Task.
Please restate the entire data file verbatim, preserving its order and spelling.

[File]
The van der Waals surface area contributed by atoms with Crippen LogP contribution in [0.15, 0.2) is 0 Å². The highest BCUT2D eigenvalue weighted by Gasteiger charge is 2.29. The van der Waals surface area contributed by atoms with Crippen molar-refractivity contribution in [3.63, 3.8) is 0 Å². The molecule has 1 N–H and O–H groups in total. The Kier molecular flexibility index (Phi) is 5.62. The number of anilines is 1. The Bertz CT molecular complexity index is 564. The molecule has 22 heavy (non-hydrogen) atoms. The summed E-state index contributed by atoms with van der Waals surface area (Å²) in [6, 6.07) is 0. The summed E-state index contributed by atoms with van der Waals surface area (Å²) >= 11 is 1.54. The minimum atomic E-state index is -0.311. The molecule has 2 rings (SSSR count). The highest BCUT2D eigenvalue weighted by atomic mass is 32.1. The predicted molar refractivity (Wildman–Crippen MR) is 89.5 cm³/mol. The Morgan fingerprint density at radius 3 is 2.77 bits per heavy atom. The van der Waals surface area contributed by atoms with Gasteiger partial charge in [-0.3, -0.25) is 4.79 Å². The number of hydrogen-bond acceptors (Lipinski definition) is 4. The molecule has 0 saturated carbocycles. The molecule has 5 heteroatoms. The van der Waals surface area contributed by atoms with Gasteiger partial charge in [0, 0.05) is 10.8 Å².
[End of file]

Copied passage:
The van der Waals surface area contributed by atoms with Crippen LogP contribution in [0.15, 0.2) is 0 Å². The highest BCUT2D eigenvalue weighted by Gasteiger charge is 2.29. The van der Waals surface area contributed by atoms with Crippen molar-refractivity contribution in [3.63, 3.8) is 0 Å². The molecule has 1 N–H and O–H groups in total. The Kier molecular flexibility index (Phi) is 5.62. The number of anilines is 1. The Bertz CT molecular complexity index is 564. The molecule has 22 heavy (non-hydrogen) atoms. The summed E-state index contributed by atoms with van der Waals surface area (Å²) in [6, 6.07) is 0. The summed E-state index contributed by atoms with van der Waals surface area (Å²) >= 11 is 1.54. The minimum atomic E-state index is -0.311. The molecule has 2 rings (SSSR count). The highest BCUT2D eigenvalue weighted by atomic mass is 32.1. The predicted molar refractivity (Wildman–Crippen MR) is 89.5 cm³/mol. The Morgan fingerprint density at radius 3 is 2.77 bits per heavy atom. The van der Waals surface area contributed by atoms with Gasteiger partial charge in [-0.3, -0.25) is 4.79 Å². The number of hydrogen-bond acceptors (Lipinski definition) is 4. The molecule has 0 saturated carbocycles. The molecule has 5 heteroatoms. The van der Waals surface area contributed by atoms with Gasteiger partial charge in [0, 0.05) is 10.8 Å².